Palestinian, European officials worried over Hebron monitoring

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Palestinian and European officials expressed concern and regret on Wednesday over Israel’s decision not to renew the mandate of an international monitoring group in the occupied West Bank city of Hebron.

The Temporary International Presence in Hebron (TIPH) was established after a massacre of Palestinians in 1994.

Israeli Prime Minister Benjamin Netanyahu announced on Monday he would not extend its mandate, accusing it of bias.

The Palestinians labelled the move a “green light” for Israeli settlers in the city to carry out abuses.

“I think nations should stand tall against this,” PLO secretary general Saeb Erekat said.

He said Israeli settlers and soldiers had committed “40,000 attacks and violations against the Palestinian people in Hebron” since the TIPH was formed, without giving a source for the figure.

“Imagine what will they do without the presence of this force.”

European countries which staff the mission also opposed the Israeli decision.

“We have learned of this decision with regret but we continue our efforts,” Italy’s Foreign Minister Enzo Moavero Milanesi told Italian news agencies.

“Sweden and the other countries of the mission deeply regret the Israeli statements,” a Swedish foreign ministry spokesman said.

“We believe that the mission is important and should continue.”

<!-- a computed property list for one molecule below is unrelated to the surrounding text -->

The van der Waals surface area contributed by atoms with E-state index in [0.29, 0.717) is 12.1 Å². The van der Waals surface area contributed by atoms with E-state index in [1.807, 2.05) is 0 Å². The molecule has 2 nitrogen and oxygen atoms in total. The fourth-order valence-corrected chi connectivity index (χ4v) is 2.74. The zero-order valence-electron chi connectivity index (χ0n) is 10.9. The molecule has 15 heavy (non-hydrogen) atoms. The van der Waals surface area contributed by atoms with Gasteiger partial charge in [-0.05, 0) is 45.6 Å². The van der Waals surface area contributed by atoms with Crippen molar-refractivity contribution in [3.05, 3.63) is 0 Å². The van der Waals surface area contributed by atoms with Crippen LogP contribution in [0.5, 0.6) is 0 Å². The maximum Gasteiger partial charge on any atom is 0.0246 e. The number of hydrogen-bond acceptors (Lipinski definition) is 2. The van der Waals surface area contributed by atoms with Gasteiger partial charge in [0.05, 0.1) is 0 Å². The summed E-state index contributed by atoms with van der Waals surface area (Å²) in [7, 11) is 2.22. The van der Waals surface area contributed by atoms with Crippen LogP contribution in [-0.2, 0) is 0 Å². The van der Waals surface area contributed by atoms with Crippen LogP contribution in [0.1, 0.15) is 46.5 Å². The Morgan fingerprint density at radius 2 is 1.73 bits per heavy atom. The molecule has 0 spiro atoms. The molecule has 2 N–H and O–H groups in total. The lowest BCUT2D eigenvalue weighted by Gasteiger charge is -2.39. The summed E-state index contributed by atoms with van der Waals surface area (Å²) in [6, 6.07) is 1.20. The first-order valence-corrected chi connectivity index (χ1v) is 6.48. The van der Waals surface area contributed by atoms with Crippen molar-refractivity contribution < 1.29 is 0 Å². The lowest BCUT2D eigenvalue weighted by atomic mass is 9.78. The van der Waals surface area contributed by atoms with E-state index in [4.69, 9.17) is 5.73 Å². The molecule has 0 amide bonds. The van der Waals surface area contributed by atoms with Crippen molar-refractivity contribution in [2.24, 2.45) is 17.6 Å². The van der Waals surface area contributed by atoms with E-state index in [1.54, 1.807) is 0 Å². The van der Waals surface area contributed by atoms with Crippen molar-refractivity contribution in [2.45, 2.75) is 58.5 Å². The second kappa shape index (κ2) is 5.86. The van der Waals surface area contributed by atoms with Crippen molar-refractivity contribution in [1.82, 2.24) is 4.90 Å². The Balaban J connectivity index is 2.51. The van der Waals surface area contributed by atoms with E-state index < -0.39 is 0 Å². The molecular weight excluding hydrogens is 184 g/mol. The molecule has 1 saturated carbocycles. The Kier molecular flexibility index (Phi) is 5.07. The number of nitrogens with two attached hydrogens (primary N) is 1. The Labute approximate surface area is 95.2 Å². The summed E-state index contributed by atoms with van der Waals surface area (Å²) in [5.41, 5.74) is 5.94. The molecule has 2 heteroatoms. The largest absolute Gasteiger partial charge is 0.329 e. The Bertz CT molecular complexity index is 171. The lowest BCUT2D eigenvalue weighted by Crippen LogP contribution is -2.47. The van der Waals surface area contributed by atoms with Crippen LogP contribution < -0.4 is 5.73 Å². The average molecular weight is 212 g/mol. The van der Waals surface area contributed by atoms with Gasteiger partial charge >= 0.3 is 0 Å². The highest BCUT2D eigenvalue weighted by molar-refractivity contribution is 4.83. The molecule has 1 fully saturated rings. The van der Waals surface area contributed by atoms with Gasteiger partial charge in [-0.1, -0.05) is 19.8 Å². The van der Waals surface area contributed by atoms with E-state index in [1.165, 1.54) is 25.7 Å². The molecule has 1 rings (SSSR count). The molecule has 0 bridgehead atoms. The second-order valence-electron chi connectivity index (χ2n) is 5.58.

The Norway-led team is comprised of 64 observers tasked with promoting security for Palestinians in Hebron, the largest city in the West Bank.

Its mission was created after 29 Palestinian worshippers in a mosque were gunned down by an American-born Israeli settler.

Observers carry out daily patrols and document rights abuses they witness, although they are not allowed to intervene.

The mission reports its findings to its member countries - Italy, Norway, Sweden, Switzerland and Turkey - as well as the Israeli and Palestinian authorities.

Hebron is holy to both Muslims and Jews and has been a flashpoint in the Israeli-Palestinian conflict.

At least 600 Jewish settlers live under heavy military guard in the city, which is home to around 200,000 Palestinians.

Israeli settlements are seen as illegal under international law and a major obstacle to peace, as they are built on land the Palestinians see as part of their future state.

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